There’s a good chance you used to scrunch up your nose at bitter foods, relegating them to refrigerator Siberia. But these days, they’re the star of restaurant menus and grocery-store produce aisles.
“People have discovered how much more interesting and satisfying food is when you add bitterness,” says Jennifer McLagan, Toronto-based chef and author ofBitter: A Taste of the World’s Most Dangerous Flavor. McLagan points to trending kale, unsweetened dark chocolate, and craft-brew beers as evidence. Better yet, bitter foods often get their tang from a combination of health-protective (frequently antioxidant) phytochemicals, including polyphenols, flavonoids, glucosinolates, and alkaloids. Ancient healers knew to harness the power of bitter plants for various maladies, and in Ayurvedic medicine, bitter foods have long been used to balance pitta and kapha doshas.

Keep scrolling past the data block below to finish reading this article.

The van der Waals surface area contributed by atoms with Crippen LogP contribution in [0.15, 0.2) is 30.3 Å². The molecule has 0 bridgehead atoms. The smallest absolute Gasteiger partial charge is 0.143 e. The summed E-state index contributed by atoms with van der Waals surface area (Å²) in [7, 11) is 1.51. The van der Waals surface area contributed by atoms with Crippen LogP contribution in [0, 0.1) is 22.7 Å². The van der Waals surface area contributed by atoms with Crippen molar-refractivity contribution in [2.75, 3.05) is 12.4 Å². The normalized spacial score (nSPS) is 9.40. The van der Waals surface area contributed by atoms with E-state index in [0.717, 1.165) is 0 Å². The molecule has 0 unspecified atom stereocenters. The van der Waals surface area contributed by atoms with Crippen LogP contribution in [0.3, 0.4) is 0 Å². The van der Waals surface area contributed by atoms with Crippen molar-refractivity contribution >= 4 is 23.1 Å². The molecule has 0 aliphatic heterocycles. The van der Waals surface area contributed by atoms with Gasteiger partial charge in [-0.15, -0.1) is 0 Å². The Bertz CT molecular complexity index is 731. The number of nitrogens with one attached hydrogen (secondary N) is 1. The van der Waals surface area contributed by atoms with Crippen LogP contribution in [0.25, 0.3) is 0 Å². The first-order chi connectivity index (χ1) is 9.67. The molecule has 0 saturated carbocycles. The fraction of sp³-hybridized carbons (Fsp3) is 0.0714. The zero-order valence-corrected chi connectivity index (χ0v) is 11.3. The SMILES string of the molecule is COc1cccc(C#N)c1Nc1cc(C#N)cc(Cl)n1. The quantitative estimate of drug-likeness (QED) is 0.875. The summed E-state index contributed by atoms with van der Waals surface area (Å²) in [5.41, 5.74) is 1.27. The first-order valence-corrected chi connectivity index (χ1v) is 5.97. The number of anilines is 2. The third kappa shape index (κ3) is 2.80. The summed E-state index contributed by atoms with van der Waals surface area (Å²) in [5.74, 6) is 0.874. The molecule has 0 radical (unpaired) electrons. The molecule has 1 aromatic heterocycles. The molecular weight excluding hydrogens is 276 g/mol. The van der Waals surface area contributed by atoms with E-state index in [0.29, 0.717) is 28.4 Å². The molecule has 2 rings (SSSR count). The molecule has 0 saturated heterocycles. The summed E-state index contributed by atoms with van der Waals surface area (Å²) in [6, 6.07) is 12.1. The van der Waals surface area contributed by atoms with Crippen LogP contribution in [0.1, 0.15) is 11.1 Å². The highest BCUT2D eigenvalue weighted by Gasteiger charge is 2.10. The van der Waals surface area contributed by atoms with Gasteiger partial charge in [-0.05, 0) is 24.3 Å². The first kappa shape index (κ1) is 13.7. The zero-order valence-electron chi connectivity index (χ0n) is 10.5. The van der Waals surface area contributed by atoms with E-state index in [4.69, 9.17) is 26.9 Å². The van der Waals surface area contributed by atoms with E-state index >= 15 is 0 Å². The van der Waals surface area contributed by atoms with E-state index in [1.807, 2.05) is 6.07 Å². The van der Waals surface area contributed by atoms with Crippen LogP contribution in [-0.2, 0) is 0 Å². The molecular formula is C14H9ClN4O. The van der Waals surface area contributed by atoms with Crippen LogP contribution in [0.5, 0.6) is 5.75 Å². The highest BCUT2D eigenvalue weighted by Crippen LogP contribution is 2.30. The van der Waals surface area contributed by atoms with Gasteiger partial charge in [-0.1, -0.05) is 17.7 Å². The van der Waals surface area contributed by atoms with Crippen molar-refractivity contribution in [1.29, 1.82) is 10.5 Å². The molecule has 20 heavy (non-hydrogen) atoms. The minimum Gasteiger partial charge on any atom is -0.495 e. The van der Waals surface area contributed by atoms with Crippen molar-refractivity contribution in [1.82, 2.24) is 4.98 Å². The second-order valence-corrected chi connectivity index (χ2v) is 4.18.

How to Begin Adding Bitter Foods to Your Diet
If bitter isn’t your cup of tea, try incorporating small amounts into meals, and opt for foods with subtler bitterness, such as walnuts, celery, horseradish, fenugreek seeds, turmeric, and Brussels sprouts.
Try these recipes:
Kathryn Budig’s Quinoa Kale Tabbouleh
Brussels Sprouts with Walnuts and Dried Cranberries
Potato-Leek Soup with Horseradish
Bitter Greens and Shaved Fennel Salad
Raspberry Beet Salad with Mango Turmeric Dressing